Vignette: Samatan market

Author Amanda Hodgkinson shops for chickens in a village near her Gascony home

“You want to buy pullovers?” René, our neighbouring farmer, 84 years old, stands in my courtyard in blue overalls and the tartan slippers that he wears all the time now. He holds out a basket of farm eggs.

A chicken is a poule; a pullover is a pull. I live in the Gers in the heart of Gascony, where the local accent is as thick and rich as a good cassoulet. My British accent is confusing him. “No, no,” I say. “Les poules.” I flap my arms, funky-chicken style. “For eggs.”

Is there a disappointed look in his eyes? René has been bringing me eggs ever since we moved here and in return I give him coffee, a slice of cake and as much time as he wants to chat.

“Samatan,” he says, reluctantly. “That’s the best place to go.”

Samatan market on a Monday morning is one of the most authentic markets in France. Around 50 kilometres west of the city of Toulouse, Samatan has its roots deep in rural life. Since medieval times, its market has been an important trading place and social hub for the region. Here you can buy chickens and, no doubt, plenty of pullovers; also locally grown fruit and vegetables through the seasons, fashion clothes and farm clothes, shoes, jewellery, garden tools, plants, flowers, cheeses, meats, charcuterie, music, mattresses, livestock, honey, wines, armagnac, and – not for the faint-hearted – freshly slaughtered ducks, geese and their livers.

I arrive early and walk into bustling crowds. In the late 19th century this market would have had teeth-pullers and showmen, charlatans, magicians and gamblers. You could meet the mole catcher or the snake finder and see the men who earned a living calling out the hours. At midnight they would dutifully inform the dead in the cemetery of the lateness of the day. Today, Samatan market still maintains that kind of rough-edged magic, even if you to sit at a café, people-watching all morning.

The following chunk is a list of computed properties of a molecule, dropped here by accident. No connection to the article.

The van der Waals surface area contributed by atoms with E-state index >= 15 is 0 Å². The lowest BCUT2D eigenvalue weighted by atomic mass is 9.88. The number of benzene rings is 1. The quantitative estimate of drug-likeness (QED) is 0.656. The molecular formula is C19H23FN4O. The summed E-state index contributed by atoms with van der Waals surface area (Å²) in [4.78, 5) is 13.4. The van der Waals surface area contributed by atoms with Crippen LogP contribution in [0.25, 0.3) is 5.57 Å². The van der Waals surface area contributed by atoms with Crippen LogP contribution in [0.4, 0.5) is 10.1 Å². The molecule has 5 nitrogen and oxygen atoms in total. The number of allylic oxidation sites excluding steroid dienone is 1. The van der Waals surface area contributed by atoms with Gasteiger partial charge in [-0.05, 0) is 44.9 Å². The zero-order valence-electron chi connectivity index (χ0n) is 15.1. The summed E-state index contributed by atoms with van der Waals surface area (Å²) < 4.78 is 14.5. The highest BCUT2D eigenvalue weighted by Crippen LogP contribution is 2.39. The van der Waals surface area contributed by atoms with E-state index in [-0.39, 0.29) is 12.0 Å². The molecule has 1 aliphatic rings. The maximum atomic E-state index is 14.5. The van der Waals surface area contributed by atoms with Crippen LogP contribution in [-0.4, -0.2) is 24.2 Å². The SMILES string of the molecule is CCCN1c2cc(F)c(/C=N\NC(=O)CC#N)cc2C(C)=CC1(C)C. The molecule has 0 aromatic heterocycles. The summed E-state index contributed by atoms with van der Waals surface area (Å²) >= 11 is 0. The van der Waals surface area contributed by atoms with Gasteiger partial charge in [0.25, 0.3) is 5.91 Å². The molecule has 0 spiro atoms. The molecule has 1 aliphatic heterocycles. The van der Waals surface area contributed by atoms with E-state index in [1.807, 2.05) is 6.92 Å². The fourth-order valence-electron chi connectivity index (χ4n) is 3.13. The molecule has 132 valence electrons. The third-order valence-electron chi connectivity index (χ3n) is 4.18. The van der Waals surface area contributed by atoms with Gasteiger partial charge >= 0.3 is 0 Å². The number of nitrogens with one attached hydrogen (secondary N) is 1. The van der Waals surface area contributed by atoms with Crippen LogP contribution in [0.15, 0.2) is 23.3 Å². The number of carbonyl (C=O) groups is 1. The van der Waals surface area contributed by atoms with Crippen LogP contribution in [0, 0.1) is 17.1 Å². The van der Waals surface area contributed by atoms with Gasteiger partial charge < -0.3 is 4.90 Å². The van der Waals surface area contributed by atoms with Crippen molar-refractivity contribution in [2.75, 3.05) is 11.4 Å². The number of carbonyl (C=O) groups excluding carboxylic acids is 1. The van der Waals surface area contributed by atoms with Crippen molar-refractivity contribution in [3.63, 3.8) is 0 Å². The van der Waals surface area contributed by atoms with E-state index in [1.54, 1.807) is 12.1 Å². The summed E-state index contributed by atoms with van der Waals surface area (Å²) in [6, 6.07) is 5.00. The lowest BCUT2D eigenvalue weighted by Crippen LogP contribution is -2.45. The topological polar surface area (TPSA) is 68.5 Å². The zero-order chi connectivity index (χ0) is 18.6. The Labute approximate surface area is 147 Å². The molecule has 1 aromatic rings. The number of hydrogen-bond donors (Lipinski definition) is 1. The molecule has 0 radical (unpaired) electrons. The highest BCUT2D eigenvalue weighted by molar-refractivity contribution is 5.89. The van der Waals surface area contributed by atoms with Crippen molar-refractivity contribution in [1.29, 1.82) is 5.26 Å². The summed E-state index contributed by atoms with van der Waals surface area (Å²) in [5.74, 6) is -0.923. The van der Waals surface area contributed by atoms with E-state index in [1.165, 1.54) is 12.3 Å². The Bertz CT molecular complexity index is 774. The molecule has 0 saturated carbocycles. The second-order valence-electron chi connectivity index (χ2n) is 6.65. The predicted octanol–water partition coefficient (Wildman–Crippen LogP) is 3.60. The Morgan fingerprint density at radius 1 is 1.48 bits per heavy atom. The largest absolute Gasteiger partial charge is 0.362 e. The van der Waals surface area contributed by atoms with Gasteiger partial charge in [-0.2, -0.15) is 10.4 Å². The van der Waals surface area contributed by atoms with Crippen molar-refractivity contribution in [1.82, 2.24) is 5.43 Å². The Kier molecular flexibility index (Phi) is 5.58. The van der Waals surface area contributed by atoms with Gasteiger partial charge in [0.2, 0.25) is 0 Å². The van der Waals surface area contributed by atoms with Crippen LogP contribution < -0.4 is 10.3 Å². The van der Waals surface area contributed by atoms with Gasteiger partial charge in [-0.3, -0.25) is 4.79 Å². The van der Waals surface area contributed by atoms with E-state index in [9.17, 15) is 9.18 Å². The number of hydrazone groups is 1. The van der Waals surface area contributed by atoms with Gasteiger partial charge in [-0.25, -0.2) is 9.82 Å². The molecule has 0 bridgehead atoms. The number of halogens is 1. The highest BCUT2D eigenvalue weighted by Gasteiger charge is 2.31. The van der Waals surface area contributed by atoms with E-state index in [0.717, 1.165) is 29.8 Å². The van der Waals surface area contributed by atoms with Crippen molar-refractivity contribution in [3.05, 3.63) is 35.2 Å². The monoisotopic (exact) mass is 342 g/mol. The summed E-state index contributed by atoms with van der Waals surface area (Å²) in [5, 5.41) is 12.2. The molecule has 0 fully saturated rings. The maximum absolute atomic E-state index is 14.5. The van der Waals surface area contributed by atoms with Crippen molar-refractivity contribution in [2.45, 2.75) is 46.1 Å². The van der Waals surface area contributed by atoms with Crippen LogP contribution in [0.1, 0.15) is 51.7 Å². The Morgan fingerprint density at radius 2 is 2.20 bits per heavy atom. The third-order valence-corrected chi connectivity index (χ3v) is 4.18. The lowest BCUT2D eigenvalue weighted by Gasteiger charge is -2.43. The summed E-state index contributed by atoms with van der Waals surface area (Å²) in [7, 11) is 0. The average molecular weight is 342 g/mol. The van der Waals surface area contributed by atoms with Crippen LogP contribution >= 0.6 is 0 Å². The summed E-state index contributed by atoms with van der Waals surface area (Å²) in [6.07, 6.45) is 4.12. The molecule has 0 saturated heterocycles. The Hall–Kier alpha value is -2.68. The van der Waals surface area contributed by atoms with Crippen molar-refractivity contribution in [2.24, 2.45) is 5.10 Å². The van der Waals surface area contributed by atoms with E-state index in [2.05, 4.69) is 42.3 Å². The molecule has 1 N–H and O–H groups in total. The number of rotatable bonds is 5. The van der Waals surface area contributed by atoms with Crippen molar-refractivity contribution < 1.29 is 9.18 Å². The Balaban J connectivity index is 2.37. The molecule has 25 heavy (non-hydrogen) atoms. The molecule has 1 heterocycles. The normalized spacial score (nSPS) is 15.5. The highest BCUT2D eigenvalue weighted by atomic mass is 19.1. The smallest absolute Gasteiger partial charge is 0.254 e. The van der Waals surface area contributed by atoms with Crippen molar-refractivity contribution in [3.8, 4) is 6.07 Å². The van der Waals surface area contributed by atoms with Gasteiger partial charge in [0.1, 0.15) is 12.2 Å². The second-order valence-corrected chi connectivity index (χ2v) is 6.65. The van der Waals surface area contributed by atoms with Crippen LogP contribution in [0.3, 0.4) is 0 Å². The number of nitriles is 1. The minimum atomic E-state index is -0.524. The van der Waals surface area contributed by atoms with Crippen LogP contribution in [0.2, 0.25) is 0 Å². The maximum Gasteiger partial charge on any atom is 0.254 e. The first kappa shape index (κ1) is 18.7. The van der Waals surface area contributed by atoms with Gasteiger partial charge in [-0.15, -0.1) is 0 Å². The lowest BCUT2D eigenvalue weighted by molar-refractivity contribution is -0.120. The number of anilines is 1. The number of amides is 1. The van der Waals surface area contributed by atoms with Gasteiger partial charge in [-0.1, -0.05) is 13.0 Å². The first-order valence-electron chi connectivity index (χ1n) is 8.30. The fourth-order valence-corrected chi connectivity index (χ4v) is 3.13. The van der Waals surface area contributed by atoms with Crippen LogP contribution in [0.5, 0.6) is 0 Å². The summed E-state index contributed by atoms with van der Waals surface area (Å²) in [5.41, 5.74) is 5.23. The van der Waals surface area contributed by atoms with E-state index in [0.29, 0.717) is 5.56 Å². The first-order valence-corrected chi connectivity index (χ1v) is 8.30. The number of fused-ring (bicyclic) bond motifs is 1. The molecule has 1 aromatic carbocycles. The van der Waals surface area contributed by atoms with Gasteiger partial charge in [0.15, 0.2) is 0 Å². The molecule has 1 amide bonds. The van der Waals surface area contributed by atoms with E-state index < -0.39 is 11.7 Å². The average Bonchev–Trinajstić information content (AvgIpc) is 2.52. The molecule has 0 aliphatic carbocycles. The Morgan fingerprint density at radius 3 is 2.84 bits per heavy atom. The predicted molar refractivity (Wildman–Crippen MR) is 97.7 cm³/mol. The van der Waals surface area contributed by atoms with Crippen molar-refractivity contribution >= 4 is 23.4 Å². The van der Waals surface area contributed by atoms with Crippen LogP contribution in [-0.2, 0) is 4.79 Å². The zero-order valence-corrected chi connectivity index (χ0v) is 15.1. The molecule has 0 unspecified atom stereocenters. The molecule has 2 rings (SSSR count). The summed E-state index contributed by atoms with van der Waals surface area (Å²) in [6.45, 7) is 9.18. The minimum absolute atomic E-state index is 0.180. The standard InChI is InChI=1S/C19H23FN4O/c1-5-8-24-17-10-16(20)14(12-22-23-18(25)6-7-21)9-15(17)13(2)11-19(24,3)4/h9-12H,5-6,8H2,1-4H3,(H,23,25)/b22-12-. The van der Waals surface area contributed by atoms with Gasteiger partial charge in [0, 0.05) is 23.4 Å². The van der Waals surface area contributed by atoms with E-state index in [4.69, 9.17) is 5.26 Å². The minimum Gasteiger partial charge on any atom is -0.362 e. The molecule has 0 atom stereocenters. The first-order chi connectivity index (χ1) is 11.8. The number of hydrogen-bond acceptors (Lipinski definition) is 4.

Most Read

René says I must buy Gascon Noir hens. This is no fancy fowl, but a decent egg-layer and good for the pot. I go into the livestock building, which is heaving with people looking at cages of songbirds, puppies, kittens, rabbits, ferrets, black pigs, goats, pigeons, geese, ducks and every colour and breed of chicken you could imagine.

I buy four Gascons Noirs – plump black hens with golden feathers around the throat. And then I see a strange-looking black bantam hen. All alone, perched on a cage of ducks, she has frizzy feathers with a few snow-white ones sticking up on her head. She might be an ugly duckling, but it’s love at first sight. A coup de foudre . I buy her for €20.

We christen her Iris. René is horrified: €20? Tourist prices. What possible use is she? Too small to eat and no good for eggs. Poor Iris. She fluffs her crinkled feathers and retreats into the hen house.

All my Samatan market hens lay well, but Iris is the best. Each day she lays a perfect egg, white as a sugared almond. I ask René to advise me on keeping hens and he takes his role very seriously. All summer, we take our coffee by the henhouse, sitting on deck chairs watching Iris. René has never seen such a funny-looking hen. Even when he is sad about getting old, watching Iris cheers him up. A bit of Samatan market magic no less.

Former FRANCE Magazine columnist Amanda Hodgkinson is author of the New York Times best-seller 22 Britannia Road, and its sequel, Spilt Milk, which is out now. For more information, visit www.amandahodgkinson.com